Last week was a buzz of activity at Brand Learning as we partnered with Google to share the latest thinking on Re-Mastering Marketing at their 12th March 'Think Branding' conference. Our own Andy Bird took the stage in front of around 350 Marketing leaders from such companies as PepsiCo, GSK, Motorola, Ford and Axa Wealth.
I was fortunate to be able to attend the conference and loved that the content focused not just on 'what' excellence in marketing now looks like, but also on 'how' to actually make it to happen. Recent and relevant case studies and examples were drawn from organisations such as Lego, J&J, Nike, and Disney.
A range of hot topics were covered, but for me the themes that jumped out across all the sessions included:
1. True Consumer-Centricity. Ok, so this may sound like old hat. But really? Are we REALLY being true to this? Or in truth are we being brand or even product centric? Do we genuinely understand consumers' fundamental desires, their core needs and do we envision how we might be able to meet those needs? The needs are simple, profound, elemental – the need to be engaged with other humans, connected with them; the need to be entertained and cheered up, the need to be better at 'stuff' – whether that's as simple as putting on make-up or as complex as getting fit. The opportunity here for brands is genuinely enormous. How do we create a space, a context, a system that meets base needs such as these, and how do we do so in a way that is so consumer-centred - so people centred - that our brand is naturally seen to be there. Lego has answered many of these needs by creating environments for AFOLs (Adult Fans of Lego) that are owned, shaped, and driven by them.
2. It's the 'Why' - not 'What'. In order to fulfil this consumer-centricity, we as brand owners have to do some hard and big thinking. It's easy now to look at Red Bull and admire what they have achieved but also slightly dismiss it as being 'obvious'. But back in the annals of time, it was not remotely obvious that an energy drink should transform itself into an entertainment company. It required experimentation and risk, but also a sense of purpose, a sense of vision – a belief that the brand could go way further. Red Bull may have wings, but what does your brand have that can give it a sense of purpose, a sense of the 'why' it exists, not just 'what' it does?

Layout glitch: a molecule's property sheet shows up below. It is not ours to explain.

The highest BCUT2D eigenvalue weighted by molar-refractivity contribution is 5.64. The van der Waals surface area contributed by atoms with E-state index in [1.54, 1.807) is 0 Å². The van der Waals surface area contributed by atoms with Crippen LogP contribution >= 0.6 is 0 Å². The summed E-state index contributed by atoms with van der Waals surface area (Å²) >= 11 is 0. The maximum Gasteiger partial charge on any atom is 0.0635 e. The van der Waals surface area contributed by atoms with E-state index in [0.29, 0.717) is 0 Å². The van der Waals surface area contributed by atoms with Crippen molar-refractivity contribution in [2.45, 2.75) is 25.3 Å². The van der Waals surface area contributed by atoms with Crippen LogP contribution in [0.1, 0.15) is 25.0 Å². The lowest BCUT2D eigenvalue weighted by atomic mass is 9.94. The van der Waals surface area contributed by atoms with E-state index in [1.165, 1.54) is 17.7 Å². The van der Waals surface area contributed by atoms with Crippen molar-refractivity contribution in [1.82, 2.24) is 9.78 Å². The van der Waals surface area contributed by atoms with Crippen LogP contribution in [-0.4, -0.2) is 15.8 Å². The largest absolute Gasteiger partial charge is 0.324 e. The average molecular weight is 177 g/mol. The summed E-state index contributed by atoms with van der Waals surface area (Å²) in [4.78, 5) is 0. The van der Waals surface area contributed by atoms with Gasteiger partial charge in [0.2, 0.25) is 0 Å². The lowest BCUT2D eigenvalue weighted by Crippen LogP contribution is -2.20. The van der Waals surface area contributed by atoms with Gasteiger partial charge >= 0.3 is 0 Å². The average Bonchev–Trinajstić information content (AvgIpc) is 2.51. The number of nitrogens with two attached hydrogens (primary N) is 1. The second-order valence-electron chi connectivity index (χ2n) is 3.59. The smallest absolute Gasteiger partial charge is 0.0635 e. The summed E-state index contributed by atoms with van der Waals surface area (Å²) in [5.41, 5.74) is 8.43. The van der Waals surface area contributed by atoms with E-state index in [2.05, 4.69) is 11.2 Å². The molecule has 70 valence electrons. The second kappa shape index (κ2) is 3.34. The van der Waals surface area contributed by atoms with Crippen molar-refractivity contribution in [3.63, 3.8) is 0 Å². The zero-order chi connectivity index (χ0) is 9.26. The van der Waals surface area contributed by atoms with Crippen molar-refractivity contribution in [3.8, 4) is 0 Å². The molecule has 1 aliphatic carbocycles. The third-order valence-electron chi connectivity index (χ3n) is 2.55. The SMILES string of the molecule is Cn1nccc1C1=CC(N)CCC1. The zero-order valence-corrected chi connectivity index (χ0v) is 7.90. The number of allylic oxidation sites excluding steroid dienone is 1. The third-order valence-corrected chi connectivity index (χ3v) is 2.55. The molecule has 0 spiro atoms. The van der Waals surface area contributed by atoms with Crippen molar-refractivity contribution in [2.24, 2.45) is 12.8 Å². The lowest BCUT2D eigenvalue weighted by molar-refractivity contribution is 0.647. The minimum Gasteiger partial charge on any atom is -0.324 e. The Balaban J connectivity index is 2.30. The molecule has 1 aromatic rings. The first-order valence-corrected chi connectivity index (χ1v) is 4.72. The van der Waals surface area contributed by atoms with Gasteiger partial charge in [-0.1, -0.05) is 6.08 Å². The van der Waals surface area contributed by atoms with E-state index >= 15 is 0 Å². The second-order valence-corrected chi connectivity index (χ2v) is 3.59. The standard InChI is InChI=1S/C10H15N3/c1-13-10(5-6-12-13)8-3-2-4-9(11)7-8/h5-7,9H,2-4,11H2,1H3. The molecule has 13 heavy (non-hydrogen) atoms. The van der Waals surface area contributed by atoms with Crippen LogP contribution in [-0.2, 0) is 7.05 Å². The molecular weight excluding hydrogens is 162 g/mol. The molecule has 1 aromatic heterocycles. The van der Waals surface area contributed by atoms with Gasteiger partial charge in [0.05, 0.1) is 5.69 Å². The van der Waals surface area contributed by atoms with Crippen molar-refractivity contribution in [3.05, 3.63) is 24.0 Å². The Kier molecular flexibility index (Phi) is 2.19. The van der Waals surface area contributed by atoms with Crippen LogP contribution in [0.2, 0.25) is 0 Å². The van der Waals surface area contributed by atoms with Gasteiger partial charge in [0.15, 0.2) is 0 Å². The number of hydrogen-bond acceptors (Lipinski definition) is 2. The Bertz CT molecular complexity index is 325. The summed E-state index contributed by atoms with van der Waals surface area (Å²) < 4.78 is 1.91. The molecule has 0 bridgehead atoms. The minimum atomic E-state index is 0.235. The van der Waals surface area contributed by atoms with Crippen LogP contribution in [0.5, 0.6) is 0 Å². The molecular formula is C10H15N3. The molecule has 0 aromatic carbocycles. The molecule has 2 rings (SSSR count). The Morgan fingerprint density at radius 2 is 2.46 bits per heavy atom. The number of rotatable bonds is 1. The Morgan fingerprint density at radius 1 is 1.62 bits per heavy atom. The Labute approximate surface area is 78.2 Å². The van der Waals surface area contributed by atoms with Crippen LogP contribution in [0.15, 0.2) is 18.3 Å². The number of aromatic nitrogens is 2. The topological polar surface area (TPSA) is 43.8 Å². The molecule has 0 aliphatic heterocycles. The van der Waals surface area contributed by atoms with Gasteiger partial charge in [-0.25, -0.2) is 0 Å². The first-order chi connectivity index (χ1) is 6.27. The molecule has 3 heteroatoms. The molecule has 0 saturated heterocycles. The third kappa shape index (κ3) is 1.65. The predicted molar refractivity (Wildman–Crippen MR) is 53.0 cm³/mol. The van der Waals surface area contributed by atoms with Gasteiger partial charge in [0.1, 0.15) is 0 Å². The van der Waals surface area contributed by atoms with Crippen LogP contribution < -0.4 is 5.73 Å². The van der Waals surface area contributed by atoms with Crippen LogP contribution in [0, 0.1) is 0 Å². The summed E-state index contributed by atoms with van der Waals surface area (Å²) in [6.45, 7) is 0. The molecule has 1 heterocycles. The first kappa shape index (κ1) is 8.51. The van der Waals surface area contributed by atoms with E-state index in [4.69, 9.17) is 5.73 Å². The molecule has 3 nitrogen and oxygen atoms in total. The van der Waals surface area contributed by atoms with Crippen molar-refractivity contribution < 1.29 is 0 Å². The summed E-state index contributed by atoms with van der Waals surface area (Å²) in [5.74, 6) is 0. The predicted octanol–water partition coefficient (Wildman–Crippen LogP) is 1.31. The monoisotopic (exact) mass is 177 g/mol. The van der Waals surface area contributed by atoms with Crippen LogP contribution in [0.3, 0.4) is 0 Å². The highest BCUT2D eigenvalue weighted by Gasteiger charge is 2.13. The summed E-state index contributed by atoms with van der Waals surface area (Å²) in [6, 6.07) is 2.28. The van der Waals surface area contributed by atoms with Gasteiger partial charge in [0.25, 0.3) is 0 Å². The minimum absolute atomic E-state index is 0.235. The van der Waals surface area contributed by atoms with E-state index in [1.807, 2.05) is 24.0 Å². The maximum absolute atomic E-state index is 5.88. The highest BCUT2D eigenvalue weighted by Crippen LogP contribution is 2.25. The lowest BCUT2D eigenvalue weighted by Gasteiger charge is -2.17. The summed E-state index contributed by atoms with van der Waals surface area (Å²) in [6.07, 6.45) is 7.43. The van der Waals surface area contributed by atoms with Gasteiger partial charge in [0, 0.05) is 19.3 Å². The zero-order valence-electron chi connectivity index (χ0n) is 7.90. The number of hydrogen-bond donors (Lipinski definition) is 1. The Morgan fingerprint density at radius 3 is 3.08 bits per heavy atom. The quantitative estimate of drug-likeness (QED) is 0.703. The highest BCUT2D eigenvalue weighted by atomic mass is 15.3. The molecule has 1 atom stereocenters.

3. Agility. This is far more than being innovative. Fundamentally, as an organisation, are you organised to take careful, slow decisions with plans set down a year in advance? Or, are you organised to test, learn, respond, move fast, try new things, not worry if they don't work, learn and move on? Could you have got that Oreo tweet out that fast? Working in a networked, digital world means that every department, way beyond marketing, needs to think and behave fluidly, differently – more entrepreneurially. Easy as a start-up – very hard if you are J&J. But they took a resolute, top down decision to win on digital and re-designed and re-engineered all of their working practices through swathes of the organisation to be able to do so. With an increased digital spend from 4% to 22%, their successful online campaigns, including when they asked moms to share videos for Calpol (100k 'Likes' and 24k submissions) and their 'Mouth vs. Life' campaign for Listerine (2.5M channel views), have delivered fantastic results.
4. Mind-set. You can either be a Disruptor or be Disrupted. And the best way to do this is see the inevitability of consumer behaviour, and ride with it rather than try and resist it. Barclaycard are doing just this in their investment in contactless paying – coupled with innovations like SQUARE, wallets will soon be a thing of the past. So if you are a wallet manufacturer, where will your business go? How do you reinvent yourselves to still be in the business of prestige as well as utility? Airbnb fills more rooms across the world every night than Hilton. Shopping malls are becoming empty across the US. What will disrupt your business, your industry? It is inevitable – so how do you exploit it, have fun with it, make money from it rather than resist it?
It was an exciting and provocative day. After all the presentations it became clear to me that ultimately the real enabler of these themes I've just outlined is people. And at the heart of what we at Brand Learning do is help people – individuals, teams and organisations – to transform their performance in a changing world. It's this that gives me the 'why' and engages me way beyond the 'what'.
This post is by Harriet de Swiet, Partner at Brand Learning.